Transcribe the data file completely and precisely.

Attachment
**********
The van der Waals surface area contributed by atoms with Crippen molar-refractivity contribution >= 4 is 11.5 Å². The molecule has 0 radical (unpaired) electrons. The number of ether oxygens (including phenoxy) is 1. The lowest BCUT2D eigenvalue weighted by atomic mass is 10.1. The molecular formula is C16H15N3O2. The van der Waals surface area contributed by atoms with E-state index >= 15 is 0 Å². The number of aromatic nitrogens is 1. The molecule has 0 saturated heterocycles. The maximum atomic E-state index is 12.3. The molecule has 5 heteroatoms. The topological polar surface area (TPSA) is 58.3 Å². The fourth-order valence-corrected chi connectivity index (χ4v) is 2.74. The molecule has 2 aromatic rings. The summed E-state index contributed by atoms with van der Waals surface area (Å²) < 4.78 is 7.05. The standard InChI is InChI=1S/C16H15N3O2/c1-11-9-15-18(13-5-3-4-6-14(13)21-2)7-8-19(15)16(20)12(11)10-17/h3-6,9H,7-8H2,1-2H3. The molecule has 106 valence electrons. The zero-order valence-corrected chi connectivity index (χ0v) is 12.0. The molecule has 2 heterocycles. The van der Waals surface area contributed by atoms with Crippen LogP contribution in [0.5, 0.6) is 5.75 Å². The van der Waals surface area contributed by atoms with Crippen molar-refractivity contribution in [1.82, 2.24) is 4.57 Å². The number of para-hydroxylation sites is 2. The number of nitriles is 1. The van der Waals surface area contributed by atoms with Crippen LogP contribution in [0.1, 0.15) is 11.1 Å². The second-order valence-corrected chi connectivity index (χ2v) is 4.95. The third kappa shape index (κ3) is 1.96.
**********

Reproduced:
The van der Waals surface area contributed by atoms with Crippen molar-refractivity contribution >= 4 is 11.5 Å². The molecule has 0 radical (unpaired) electrons. The number of ether oxygens (including phenoxy) is 1. The lowest BCUT2D eigenvalue weighted by atomic mass is 10.1. The molecular formula is C16H15N3O2. The van der Waals surface area contributed by atoms with E-state index >= 15 is 0 Å². The number of aromatic nitrogens is 1. The molecule has 0 saturated heterocycles. The maximum atomic E-state index is 12.3. The molecule has 5 heteroatoms. The topological polar surface area (TPSA) is 58.3 Å². The fourth-order valence-corrected chi connectivity index (χ4v) is 2.74. The molecule has 2 aromatic rings. The summed E-state index contributed by atoms with van der Waals surface area (Å²) < 4.78 is 7.05. The standard InChI is InChI=1S/C16H15N3O2/c1-11-9-15-18(13-5-3-4-6-14(13)21-2)7-8-19(15)16(20)12(11)10-17/h3-6,9H,7-8H2,1-2H3. The molecule has 106 valence electrons. The zero-order valence-corrected chi connectivity index (χ0v) is 12.0. The molecule has 2 heterocycles. The van der Waals surface area contributed by atoms with Crippen LogP contribution in [0.5, 0.6) is 5.75 Å². The van der Waals surface area contributed by atoms with Crippen molar-refractivity contribution in [1.82, 2.24) is 4.57 Å². The number of para-hydroxylation sites is 2. The number of nitriles is 1. The van der Waals surface area contributed by atoms with Crippen LogP contribution in [0.1, 0.15) is 11.1 Å². The second-order valence-corrected chi connectivity index (χ2v) is 4.95. The third kappa shape index (κ3) is 1.96.